Unprecedented Success of the HDP and the Failure of Erdoğan’s Super-Presidency

Unprecedented Success of the HDP and the Failure of Erdoğan’s Super-Presidency

Abstract

General elections in Turkey were held on 7th June, the results suspended President Erdoğan’s aspirations regarding the executive presidential system that he was dreaming about. On the other hand, one of the main gains of the elections has been the increasing representation of the Kurdish-leftist Halkların Demokratik Partisi (Peoples’ Democratic Party) (HDP) in the Grand National Assembly of Turkey. Although only about 30 MPs which share same ideology and political agenda were represented in the assembly after the 2011 elections, their number have reached to 80 according to the results of elections in 2015. In this paper, the reasons behind the rise of the HDP will be analysed.

Introduction

When Turkey was approaching the parliamentary elections on 7th June 2015, it was widely seen that the future political regime of the country was dependent on the success of the Halkların Demokratik Partisi (Peoples’ Democratic Party) (HDP). The HDP is the successor party of many smaller Kurdish parties, which all of them were closed due to their alleged links to the Partiya Karkerên Kurdistani (Kurdistan’s Workers Party) (PKK) –the armed group that recognised as a terrorist organisation by the United States (United States of America, State Department) and the EU.

To be able to overcome the 10 per cent election threshold of Turkey, all the members of the previous representatives of the Kurdish movement entered in earlier general elections as independent candidates. In Turkey, when an individual runs as an independent candidate the 10 per cent threshold is not applicable, the rule is only applicable to political parties. The total vote rates of the previous representatives belonging to the Kurdish movement running in elections were always below the threshold. However, when the political parties were preparing for the election race, the co-leader of the HDP declared their decision running for the upcoming elections as a party (Hürriyet Daily News, 2015). Apparently it was a risky, yet bold, decision to make, since the share of votes that the representatives of the Kurdish movement received in the previous elections were always under the threshold.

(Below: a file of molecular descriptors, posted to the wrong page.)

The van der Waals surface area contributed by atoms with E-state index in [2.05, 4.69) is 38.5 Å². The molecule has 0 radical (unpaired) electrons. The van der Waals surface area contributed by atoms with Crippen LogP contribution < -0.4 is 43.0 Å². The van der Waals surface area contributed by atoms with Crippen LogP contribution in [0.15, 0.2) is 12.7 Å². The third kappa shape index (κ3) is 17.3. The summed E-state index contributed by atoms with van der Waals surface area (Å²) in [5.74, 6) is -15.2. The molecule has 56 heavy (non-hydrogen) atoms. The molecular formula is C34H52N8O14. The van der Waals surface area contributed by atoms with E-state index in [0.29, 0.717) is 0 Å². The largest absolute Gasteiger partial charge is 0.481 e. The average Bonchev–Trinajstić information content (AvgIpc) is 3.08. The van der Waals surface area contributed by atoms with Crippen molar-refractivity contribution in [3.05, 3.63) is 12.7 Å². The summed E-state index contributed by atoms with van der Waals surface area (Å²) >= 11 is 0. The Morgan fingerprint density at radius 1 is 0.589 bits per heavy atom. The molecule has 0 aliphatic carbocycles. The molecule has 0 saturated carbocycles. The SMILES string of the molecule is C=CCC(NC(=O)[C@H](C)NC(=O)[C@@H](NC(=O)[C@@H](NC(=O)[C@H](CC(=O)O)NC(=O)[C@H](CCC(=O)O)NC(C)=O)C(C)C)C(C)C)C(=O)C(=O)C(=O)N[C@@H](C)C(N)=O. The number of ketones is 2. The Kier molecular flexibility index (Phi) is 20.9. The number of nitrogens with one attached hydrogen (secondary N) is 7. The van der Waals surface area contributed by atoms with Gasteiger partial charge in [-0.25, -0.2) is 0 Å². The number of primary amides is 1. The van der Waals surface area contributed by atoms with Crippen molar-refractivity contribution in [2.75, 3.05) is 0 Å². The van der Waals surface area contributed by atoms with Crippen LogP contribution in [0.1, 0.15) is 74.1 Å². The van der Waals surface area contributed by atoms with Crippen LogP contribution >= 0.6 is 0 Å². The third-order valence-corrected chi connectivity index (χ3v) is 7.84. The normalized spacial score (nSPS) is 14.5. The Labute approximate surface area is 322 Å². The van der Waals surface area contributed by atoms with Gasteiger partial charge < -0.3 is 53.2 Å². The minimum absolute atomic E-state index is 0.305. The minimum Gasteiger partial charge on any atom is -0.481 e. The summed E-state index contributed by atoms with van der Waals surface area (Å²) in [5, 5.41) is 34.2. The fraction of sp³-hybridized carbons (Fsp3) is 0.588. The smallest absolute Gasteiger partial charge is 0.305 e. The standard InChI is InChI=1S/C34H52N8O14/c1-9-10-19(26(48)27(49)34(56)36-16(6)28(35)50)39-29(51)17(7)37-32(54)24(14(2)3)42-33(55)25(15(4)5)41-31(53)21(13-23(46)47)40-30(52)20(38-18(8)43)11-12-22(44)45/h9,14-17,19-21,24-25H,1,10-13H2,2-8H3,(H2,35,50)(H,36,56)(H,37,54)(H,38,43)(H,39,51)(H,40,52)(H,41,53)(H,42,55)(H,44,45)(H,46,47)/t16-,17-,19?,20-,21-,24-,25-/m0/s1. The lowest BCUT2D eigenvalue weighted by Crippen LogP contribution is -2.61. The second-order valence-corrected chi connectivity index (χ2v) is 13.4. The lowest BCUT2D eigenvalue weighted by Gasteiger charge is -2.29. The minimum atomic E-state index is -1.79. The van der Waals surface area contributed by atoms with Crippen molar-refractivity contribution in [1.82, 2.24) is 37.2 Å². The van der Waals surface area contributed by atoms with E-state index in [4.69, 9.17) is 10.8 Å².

HDP’s success

There was a direct link between the HDP’s success in the elections and the President Recep Tayyip Erdoğan’s ambitions to change the constitution in a way to increase his powers and mandate, in fact this would have created a Putin-style omnipotent presidency. In other words, President Erdoğan wanted to push the HDP under the election threshold to materialise his individual ambitions. Since the Adalet ve Kalkınma Partisi (Justice and Development Party) (AKP) was his party before he became the president in 2014 and despite the fact that the presidency is a politically neutral post above the fray of any political party, Erdoğan implicitly asked from the electorate to vote for his previous party throughout the election campaign. If the HDP had failed to pass the 10 per cent election threshold, the AKP, as the second party in the predominantly Kurdish populated constituencies in the south-eastern provinces of Turkey, would have received all the bonus seats. This could have enabled the AKP to change the constitution to create a presidential system. However, Erdoğan’s plan did not work out as the HDP received 13.1 per cent of the votes nationwide, which provided it with an unprecedented number of 80 MPs in the Turkish National Assembly. Thus, Turkish electorate sent a strong message to Erdoğan and to his political desire to become a president equipped with broader mandate and powers.